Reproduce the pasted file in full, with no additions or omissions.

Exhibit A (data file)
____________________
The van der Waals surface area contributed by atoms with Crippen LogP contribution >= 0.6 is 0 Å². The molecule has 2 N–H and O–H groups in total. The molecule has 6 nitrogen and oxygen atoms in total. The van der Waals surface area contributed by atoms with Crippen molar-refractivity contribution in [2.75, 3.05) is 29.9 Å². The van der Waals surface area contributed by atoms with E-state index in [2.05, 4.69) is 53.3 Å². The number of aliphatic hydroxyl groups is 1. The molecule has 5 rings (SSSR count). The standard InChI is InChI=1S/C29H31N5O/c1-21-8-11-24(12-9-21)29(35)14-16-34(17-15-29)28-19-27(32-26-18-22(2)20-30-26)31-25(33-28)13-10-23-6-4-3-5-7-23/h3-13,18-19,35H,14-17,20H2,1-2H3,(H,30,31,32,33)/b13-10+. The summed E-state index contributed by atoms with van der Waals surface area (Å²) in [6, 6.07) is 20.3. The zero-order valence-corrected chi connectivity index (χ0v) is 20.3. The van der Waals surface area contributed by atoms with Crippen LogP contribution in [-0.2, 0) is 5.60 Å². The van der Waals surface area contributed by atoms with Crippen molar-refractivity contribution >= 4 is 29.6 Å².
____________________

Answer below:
The van der Waals surface area contributed by atoms with Crippen LogP contribution >= 0.6 is 0 Å². The molecule has 2 N–H and O–H groups in total. The molecule has 6 nitrogen and oxygen atoms in total. The van der Waals surface area contributed by atoms with Crippen molar-refractivity contribution in [2.75, 3.05) is 29.9 Å². The van der Waals surface area contributed by atoms with E-state index in [2.05, 4.69) is 53.3 Å². The number of aliphatic hydroxyl groups is 1. The molecule has 5 rings (SSSR count). The standard InChI is InChI=1S/C29H31N5O/c1-21-8-11-24(12-9-21)29(35)14-16-34(17-15-29)28-19-27(32-26-18-22(2)20-30-26)31-25(33-28)13-10-23-6-4-3-5-7-23/h3-13,18-19,35H,14-17,20H2,1-2H3,(H,30,31,32,33)/b13-10+. The summed E-state index contributed by atoms with van der Waals surface area (Å²) in [6, 6.07) is 20.3. The zero-order valence-corrected chi connectivity index (χ0v) is 20.3. The van der Waals surface area contributed by atoms with Crippen LogP contribution in [-0.2, 0) is 5.60 Å². The van der Waals surface area contributed by atoms with Crippen molar-refractivity contribution >= 4 is 29.6 Å².